A few months ago, I was profoundly inspired by a diverse collection of religious leaders from several very different faith communities. This crew included faithful Muslim imams, Jewish rabbis, Mormon leaders, and reps from a few other groups. As this interfaith crew processed in front of me into a good friend's service of installation (that's the church's celebration of their new pastor's arrival in the work), I felt a rush of gratitude and hope. The minister being installed has cultivated a relationship with these leaders, and they showed up in force to support her and the church as they began her pastorate. We were all going to be part of the service, so we met together and then processed into the church sanctuary.
Not all Christians believe that interfaith conversation is helpful to faithful Christians. They rightly recognize that these other traditions believe very differently than we do. These Christians believe that the only valid purpose for serious conversation with people from other religions is to attempt conversion. I understand this point of view. In fact, the very widely respected Yale theologian, Miroslav Volf, once told me that his Muslim colleagues would be disappointed if he did not try to convert them, and he would be disappointed if they did not make the same effort towards him. Their reason? "If your belief system is not significant enough to you to want me to embrace it, it's not significant enough." (This is my paraphrase of Miroslav's words.) However, Miroslav's conversations do not stop when conversion doesn't happen, because there are other ways that interfaith conversation can help faithful Christians. I'd like to reflect on one of those with you this morning.
A few years ago, as I prepared to lead a study group to Turkey, I flew over a few months beforehand to scout the trip plan with an experienced guide to show me around. In the person of my guide, I got a profound bonus. This guide was a treat, not only because he knew his history and geography through and through, and not only because he was a curious, cosmopolitan, New York Times-reading renaissance man who kept intelligent conversation, but because he was devout man of faith. That journey marked the first time I’d spent much extended time with a practicing Muslim, and I was blessed.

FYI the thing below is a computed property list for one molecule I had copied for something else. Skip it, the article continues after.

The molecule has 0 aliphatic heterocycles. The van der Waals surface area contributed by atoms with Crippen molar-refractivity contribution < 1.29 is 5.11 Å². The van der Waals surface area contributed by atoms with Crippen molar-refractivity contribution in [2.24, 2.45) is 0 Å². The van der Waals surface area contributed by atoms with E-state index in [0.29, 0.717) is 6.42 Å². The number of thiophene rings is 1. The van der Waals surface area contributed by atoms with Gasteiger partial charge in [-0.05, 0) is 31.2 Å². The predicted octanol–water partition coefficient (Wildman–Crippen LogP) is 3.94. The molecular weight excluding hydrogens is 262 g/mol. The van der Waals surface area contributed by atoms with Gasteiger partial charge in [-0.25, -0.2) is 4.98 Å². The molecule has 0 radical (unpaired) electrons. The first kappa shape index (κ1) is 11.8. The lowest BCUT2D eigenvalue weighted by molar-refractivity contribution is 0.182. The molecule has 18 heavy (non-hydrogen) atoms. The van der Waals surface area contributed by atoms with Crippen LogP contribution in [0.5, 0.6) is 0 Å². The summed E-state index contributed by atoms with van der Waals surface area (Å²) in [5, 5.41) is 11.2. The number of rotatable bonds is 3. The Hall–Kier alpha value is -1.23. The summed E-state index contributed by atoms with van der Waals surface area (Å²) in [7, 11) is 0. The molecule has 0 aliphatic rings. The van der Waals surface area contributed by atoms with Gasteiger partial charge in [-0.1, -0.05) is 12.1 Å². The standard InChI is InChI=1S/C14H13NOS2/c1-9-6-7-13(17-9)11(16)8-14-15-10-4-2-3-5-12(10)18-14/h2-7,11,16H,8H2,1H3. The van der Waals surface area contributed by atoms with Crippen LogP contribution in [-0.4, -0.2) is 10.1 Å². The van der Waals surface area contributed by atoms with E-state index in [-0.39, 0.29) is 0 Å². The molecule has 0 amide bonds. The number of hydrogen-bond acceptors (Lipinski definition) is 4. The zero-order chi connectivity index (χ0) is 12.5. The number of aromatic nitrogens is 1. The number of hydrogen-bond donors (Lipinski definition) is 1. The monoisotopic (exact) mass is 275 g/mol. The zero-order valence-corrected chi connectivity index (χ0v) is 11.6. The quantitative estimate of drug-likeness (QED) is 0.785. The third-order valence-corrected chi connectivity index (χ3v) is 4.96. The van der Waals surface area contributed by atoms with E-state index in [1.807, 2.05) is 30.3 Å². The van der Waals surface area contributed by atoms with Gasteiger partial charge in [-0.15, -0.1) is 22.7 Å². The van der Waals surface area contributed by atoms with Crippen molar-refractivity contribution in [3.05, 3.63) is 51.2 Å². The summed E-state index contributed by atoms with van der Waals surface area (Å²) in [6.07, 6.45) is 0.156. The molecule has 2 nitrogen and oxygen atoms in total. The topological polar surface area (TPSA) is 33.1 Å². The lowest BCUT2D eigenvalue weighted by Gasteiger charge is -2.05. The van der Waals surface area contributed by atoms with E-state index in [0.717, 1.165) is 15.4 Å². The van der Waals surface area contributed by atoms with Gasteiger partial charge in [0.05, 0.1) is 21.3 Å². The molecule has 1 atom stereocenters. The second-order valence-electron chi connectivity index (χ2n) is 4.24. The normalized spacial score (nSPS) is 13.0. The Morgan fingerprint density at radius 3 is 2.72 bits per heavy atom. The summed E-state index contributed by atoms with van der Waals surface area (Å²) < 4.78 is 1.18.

I was fascinated and inspired by what I saw. It wasn't his beliefs that did it -- we talked very little theology. Rather, it was his practice. A driver sped us around to the various historical sites, but in the middle of our conversations on the road, well before our destination, with plenty of petrol in the tank, we’d mysteriously pull over to the curb and stop. The two would hop quickly out of our little van and into a convenience store or supermarket or petrol station for a few minutes, then very inconspicuously come back and get in. Then, without a word, we’d drive away.
Once in a while my guide asked, before he hopped inside, “Allen, would you like a snack,” but it was clear we weren’t stopping for that. I didn’t want to be nosy, but the fourth time ‘round this little stop-and-go, my curiosity got the best of me, and I asked, "What's with the pit stops?!" His answer made sense and won me over: we had been pulling over regularly all across the Turkish countryside, wherever a stop could be had, for my two new Muslim friends to pray. They were keeping the hours: sunrise, noon, afternoon, sunset, and night. On our little scouting journeys, I was mostly catching the middle three.
I tell you this story, because it supplies one of the ways that interfaith conversation can help Christians: we can learn important insights and examples about how to practice our own faith from people who practice a different faith faithfully. My Muslim guide has a very different belief system than a devout Christian holds. His picture of Allah is quite a lot different in some ways than my own belief about how God shows up in the world. In fact, those differences are far too many to chronicle here. But, even though our belief systems differ, our faith practices overlap. In this case, Muslims pray and Christians pray. In this case, my Muslim friend prayed a lot more often and faithfully than I prayed. So being next to his practiced habit of praying "on schedule" challenged my infrequency in prayer at the time and helped me to aspire for more constancy in my own practice.
Friends, populations are moving and the religious make-up of our nation(s) is changing. Navigating this wildly diverse world of ours is complicated, because belief systems vary widely. But one possible way forward toward living peaceful and constructive lives together in a pluralistic society is finding ways that we can help each other. Yesterday, I was grateful for the faithful example of people who believe very differently than I do. And I hope my story might help you, as you walk your day.
Prayer - God, we are different than one another, and sometimes this causes friction. Help us to find the ways that our difference can help us, in Jesus. Amen.